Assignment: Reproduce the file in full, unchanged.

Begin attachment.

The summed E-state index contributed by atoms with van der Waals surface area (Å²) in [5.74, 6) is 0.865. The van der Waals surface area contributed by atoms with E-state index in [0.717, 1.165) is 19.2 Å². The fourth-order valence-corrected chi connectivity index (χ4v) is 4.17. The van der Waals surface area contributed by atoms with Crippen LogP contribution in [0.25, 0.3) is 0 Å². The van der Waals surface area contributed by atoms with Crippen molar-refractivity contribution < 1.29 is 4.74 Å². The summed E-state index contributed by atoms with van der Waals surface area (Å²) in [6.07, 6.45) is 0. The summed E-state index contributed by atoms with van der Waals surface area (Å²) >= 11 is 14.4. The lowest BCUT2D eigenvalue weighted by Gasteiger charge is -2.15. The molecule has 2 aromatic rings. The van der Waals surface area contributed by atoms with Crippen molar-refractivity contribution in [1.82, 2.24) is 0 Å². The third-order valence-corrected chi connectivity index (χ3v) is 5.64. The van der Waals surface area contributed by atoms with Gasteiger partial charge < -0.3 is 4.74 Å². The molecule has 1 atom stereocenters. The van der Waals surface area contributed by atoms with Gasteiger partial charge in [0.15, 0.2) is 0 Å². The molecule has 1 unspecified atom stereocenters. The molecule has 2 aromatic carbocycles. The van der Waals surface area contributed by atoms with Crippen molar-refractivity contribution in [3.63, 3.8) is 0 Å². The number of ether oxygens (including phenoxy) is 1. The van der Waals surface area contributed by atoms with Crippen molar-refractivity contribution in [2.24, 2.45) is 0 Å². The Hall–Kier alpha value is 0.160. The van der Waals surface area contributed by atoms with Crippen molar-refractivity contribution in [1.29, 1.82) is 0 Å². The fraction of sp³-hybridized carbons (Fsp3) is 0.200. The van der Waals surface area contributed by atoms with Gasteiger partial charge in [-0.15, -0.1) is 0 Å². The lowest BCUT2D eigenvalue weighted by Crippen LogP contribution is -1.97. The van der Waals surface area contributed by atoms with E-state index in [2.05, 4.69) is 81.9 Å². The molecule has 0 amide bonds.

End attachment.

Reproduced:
The summed E-state index contributed by atoms with van der Waals surface area (Å²) in [5.74, 6) is 0.865. The van der Waals surface area contributed by atoms with E-state index in [0.717, 1.165) is 19.2 Å². The fourth-order valence-corrected chi connectivity index (χ4v) is 4.17. The van der Waals surface area contributed by atoms with Crippen LogP contribution in [0.25, 0.3) is 0 Å². The van der Waals surface area contributed by atoms with Crippen molar-refractivity contribution < 1.29 is 4.74 Å². The summed E-state index contributed by atoms with van der Waals surface area (Å²) in [6.07, 6.45) is 0. The summed E-state index contributed by atoms with van der Waals surface area (Å²) >= 11 is 14.4. The lowest BCUT2D eigenvalue weighted by Gasteiger charge is -2.15. The molecule has 2 aromatic rings. The van der Waals surface area contributed by atoms with Crippen molar-refractivity contribution in [1.82, 2.24) is 0 Å². The third-order valence-corrected chi connectivity index (χ3v) is 5.64. The van der Waals surface area contributed by atoms with Gasteiger partial charge < -0.3 is 4.74 Å². The molecule has 1 atom stereocenters. The van der Waals surface area contributed by atoms with Gasteiger partial charge in [0.15, 0.2) is 0 Å². The molecule has 1 unspecified atom stereocenters. The molecule has 2 aromatic carbocycles. The van der Waals surface area contributed by atoms with Crippen molar-refractivity contribution in [3.63, 3.8) is 0 Å². The number of ether oxygens (including phenoxy) is 1. The van der Waals surface area contributed by atoms with Crippen molar-refractivity contribution in [2.24, 2.45) is 0 Å². The Hall–Kier alpha value is 0.160. The van der Waals surface area contributed by atoms with Crippen molar-refractivity contribution in [1.29, 1.82) is 0 Å². The fraction of sp³-hybridized carbons (Fsp3) is 0.200. The van der Waals surface area contributed by atoms with Gasteiger partial charge in [-0.15, -0.1) is 0 Å². The lowest BCUT2D eigenvalue weighted by Crippen LogP contribution is -1.97. The van der Waals surface area contributed by atoms with E-state index in [2.05, 4.69) is 81.9 Å². The molecule has 0 amide bonds.